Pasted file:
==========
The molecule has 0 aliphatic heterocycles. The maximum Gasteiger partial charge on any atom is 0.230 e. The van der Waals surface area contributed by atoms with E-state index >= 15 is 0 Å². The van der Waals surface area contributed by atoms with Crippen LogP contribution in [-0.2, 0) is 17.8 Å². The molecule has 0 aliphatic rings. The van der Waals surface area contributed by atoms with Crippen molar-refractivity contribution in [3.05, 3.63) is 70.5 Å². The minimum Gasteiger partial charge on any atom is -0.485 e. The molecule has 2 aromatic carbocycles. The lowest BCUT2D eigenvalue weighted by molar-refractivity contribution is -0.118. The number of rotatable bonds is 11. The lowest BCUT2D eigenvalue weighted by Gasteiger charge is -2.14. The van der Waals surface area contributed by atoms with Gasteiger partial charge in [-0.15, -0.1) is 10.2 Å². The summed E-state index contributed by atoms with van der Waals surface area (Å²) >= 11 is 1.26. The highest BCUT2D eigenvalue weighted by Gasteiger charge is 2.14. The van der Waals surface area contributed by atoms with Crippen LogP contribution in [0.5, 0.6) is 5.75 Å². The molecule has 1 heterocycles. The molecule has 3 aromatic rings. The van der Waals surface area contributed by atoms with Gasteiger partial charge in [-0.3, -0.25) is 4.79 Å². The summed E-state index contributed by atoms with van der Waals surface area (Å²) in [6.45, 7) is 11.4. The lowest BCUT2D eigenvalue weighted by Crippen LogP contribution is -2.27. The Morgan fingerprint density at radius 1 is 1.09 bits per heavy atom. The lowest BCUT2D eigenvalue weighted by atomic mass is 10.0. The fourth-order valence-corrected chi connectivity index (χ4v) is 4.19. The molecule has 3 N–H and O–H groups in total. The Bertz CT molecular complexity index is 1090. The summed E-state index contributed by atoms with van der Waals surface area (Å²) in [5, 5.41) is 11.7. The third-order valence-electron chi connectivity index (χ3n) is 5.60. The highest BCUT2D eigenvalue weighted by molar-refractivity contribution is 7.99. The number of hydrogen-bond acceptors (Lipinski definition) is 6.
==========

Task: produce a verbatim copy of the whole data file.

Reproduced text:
The molecule has 0 aliphatic heterocycles. The maximum Gasteiger partial charge on any atom is 0.230 e. The van der Waals surface area contributed by atoms with E-state index >= 15 is 0 Å². The van der Waals surface area contributed by atoms with Crippen LogP contribution in [-0.2, 0) is 17.8 Å². The molecule has 0 aliphatic rings. The van der Waals surface area contributed by atoms with Crippen molar-refractivity contribution in [3.05, 3.63) is 70.5 Å². The minimum Gasteiger partial charge on any atom is -0.485 e. The molecule has 2 aromatic carbocycles. The lowest BCUT2D eigenvalue weighted by molar-refractivity contribution is -0.118. The number of rotatable bonds is 11. The lowest BCUT2D eigenvalue weighted by Gasteiger charge is -2.14. The van der Waals surface area contributed by atoms with Gasteiger partial charge in [-0.15, -0.1) is 10.2 Å². The summed E-state index contributed by atoms with van der Waals surface area (Å²) >= 11 is 1.26. The highest BCUT2D eigenvalue weighted by Gasteiger charge is 2.14. The van der Waals surface area contributed by atoms with Crippen LogP contribution in [0.5, 0.6) is 5.75 Å². The molecule has 1 heterocycles. The molecule has 3 aromatic rings. The van der Waals surface area contributed by atoms with Gasteiger partial charge in [-0.3, -0.25) is 4.79 Å². The summed E-state index contributed by atoms with van der Waals surface area (Å²) in [6.45, 7) is 11.4. The lowest BCUT2D eigenvalue weighted by Crippen LogP contribution is -2.27. The Morgan fingerprint density at radius 1 is 1.09 bits per heavy atom. The lowest BCUT2D eigenvalue weighted by atomic mass is 10.0. The fourth-order valence-corrected chi connectivity index (χ4v) is 4.19. The molecule has 3 N–H and O–H groups in total. The Bertz CT molecular complexity index is 1090. The summed E-state index contributed by atoms with van der Waals surface area (Å²) in [5, 5.41) is 11.7. The third-order valence-electron chi connectivity index (χ3n) is 5.60. The highest BCUT2D eigenvalue weighted by molar-refractivity contribution is 7.99. The number of hydrogen-bond acceptors (Lipinski definition) is 6.